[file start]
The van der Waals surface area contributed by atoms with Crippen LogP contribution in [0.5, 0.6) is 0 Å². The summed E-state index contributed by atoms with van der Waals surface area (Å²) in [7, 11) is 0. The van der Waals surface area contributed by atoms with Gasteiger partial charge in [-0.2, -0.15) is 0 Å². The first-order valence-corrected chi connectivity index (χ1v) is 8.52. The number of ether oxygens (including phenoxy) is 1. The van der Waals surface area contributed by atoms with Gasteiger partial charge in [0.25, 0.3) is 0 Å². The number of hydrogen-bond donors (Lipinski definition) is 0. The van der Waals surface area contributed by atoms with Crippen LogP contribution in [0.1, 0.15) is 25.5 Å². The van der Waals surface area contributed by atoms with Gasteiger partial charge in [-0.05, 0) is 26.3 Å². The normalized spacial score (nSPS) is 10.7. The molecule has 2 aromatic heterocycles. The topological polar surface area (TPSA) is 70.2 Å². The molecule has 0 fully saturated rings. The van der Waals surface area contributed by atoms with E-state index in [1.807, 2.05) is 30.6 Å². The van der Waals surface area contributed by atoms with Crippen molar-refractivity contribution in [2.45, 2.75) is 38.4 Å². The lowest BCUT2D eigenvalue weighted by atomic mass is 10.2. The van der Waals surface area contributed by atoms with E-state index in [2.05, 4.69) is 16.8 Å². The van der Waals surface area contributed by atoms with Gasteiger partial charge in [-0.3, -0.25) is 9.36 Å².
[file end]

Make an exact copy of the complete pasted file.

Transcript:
The van der Waals surface area contributed by atoms with Crippen LogP contribution in [0.5, 0.6) is 0 Å². The summed E-state index contributed by atoms with van der Waals surface area (Å²) in [7, 11) is 0. The van der Waals surface area contributed by atoms with Gasteiger partial charge in [-0.2, -0.15) is 0 Å². The first-order valence-corrected chi connectivity index (χ1v) is 8.52. The number of ether oxygens (including phenoxy) is 1. The van der Waals surface area contributed by atoms with Gasteiger partial charge in [0.25, 0.3) is 0 Å². The number of hydrogen-bond donors (Lipinski definition) is 0. The van der Waals surface area contributed by atoms with Crippen LogP contribution in [0.1, 0.15) is 25.5 Å². The van der Waals surface area contributed by atoms with Gasteiger partial charge in [-0.05, 0) is 26.3 Å². The normalized spacial score (nSPS) is 10.7. The molecule has 2 aromatic heterocycles. The topological polar surface area (TPSA) is 70.2 Å². The molecule has 0 fully saturated rings. The van der Waals surface area contributed by atoms with E-state index in [1.807, 2.05) is 30.6 Å². The van der Waals surface area contributed by atoms with Crippen molar-refractivity contribution in [2.45, 2.75) is 38.4 Å². The lowest BCUT2D eigenvalue weighted by atomic mass is 10.2. The van der Waals surface area contributed by atoms with E-state index in [2.05, 4.69) is 16.8 Å². The van der Waals surface area contributed by atoms with Gasteiger partial charge in [-0.3, -0.25) is 9.36 Å².